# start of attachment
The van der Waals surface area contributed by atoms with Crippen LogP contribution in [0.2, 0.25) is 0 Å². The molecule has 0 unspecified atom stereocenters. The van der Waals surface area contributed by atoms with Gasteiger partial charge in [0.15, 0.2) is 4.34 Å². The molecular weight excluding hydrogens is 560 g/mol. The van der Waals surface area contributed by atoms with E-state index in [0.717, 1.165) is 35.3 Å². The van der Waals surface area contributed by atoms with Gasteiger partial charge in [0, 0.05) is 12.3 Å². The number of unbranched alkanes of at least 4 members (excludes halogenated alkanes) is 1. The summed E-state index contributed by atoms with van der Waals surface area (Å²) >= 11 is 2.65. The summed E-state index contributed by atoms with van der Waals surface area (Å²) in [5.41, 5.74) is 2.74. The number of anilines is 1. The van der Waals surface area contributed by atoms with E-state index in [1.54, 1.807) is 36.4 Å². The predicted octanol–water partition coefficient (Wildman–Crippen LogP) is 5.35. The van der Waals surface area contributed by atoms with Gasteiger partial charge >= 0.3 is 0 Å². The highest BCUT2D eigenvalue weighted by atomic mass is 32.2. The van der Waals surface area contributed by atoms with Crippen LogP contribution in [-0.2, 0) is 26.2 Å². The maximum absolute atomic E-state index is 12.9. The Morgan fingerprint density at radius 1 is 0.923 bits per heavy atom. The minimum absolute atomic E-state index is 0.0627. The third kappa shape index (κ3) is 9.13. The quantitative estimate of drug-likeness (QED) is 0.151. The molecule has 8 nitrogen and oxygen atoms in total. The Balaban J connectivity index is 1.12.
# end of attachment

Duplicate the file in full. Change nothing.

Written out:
The van der Waals surface area contributed by atoms with Crippen LogP contribution in [0.2, 0.25) is 0 Å². The molecule has 0 unspecified atom stereocenters. The van der Waals surface area contributed by atoms with Gasteiger partial charge in [0.15, 0.2) is 4.34 Å². The molecular weight excluding hydrogens is 560 g/mol. The van der Waals surface area contributed by atoms with E-state index in [0.717, 1.165) is 35.3 Å². The van der Waals surface area contributed by atoms with Gasteiger partial charge in [0, 0.05) is 12.3 Å². The number of unbranched alkanes of at least 4 members (excludes halogenated alkanes) is 1. The summed E-state index contributed by atoms with van der Waals surface area (Å²) >= 11 is 2.65. The summed E-state index contributed by atoms with van der Waals surface area (Å²) in [5.41, 5.74) is 2.74. The number of anilines is 1. The van der Waals surface area contributed by atoms with E-state index in [1.54, 1.807) is 36.4 Å². The predicted octanol–water partition coefficient (Wildman–Crippen LogP) is 5.35. The van der Waals surface area contributed by atoms with Gasteiger partial charge >= 0.3 is 0 Å². The highest BCUT2D eigenvalue weighted by atomic mass is 32.2. The van der Waals surface area contributed by atoms with Crippen LogP contribution in [-0.2, 0) is 26.2 Å². The maximum absolute atomic E-state index is 12.9. The Morgan fingerprint density at radius 1 is 0.923 bits per heavy atom. The minimum absolute atomic E-state index is 0.0627. The third kappa shape index (κ3) is 9.13. The quantitative estimate of drug-likeness (QED) is 0.151. The molecule has 8 nitrogen and oxygen atoms in total. The Balaban J connectivity index is 1.12.